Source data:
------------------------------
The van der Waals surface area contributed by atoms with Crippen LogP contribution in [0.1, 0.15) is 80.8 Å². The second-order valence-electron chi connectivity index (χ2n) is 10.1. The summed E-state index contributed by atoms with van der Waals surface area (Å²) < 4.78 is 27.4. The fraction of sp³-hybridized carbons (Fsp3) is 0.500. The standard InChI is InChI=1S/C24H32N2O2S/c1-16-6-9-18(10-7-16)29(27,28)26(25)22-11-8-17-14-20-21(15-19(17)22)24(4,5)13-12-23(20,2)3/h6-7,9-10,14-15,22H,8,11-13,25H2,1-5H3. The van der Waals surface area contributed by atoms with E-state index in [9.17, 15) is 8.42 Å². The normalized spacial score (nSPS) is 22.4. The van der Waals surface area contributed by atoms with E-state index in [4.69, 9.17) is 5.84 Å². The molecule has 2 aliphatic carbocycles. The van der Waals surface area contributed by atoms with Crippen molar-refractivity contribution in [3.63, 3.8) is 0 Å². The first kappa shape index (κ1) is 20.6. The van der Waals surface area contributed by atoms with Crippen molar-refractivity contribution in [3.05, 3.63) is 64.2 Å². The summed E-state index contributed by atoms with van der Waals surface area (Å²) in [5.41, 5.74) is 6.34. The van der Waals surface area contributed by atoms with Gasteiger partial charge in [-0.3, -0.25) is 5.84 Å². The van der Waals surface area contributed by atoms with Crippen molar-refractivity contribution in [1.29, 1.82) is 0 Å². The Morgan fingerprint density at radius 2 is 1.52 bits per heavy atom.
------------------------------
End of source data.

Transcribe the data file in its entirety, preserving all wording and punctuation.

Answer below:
The van der Waals surface area contributed by atoms with Crippen LogP contribution in [0.1, 0.15) is 80.8 Å². The second-order valence-electron chi connectivity index (χ2n) is 10.1. The summed E-state index contributed by atoms with van der Waals surface area (Å²) < 4.78 is 27.4. The fraction of sp³-hybridized carbons (Fsp3) is 0.500. The standard InChI is InChI=1S/C24H32N2O2S/c1-16-6-9-18(10-7-16)29(27,28)26(25)22-11-8-17-14-20-21(15-19(17)22)24(4,5)13-12-23(20,2)3/h6-7,9-10,14-15,22H,8,11-13,25H2,1-5H3. The van der Waals surface area contributed by atoms with E-state index in [9.17, 15) is 8.42 Å². The normalized spacial score (nSPS) is 22.4. The van der Waals surface area contributed by atoms with E-state index in [4.69, 9.17) is 5.84 Å². The molecule has 2 aliphatic carbocycles. The van der Waals surface area contributed by atoms with Crippen molar-refractivity contribution in [3.63, 3.8) is 0 Å². The first kappa shape index (κ1) is 20.6. The van der Waals surface area contributed by atoms with Crippen molar-refractivity contribution in [3.05, 3.63) is 64.2 Å². The summed E-state index contributed by atoms with van der Waals surface area (Å²) in [5.41, 5.74) is 6.34. The van der Waals surface area contributed by atoms with Gasteiger partial charge in [-0.3, -0.25) is 5.84 Å². The van der Waals surface area contributed by atoms with Crippen molar-refractivity contribution in [1.29, 1.82) is 0 Å². The Morgan fingerprint density at radius 2 is 1.52 bits per heavy atom.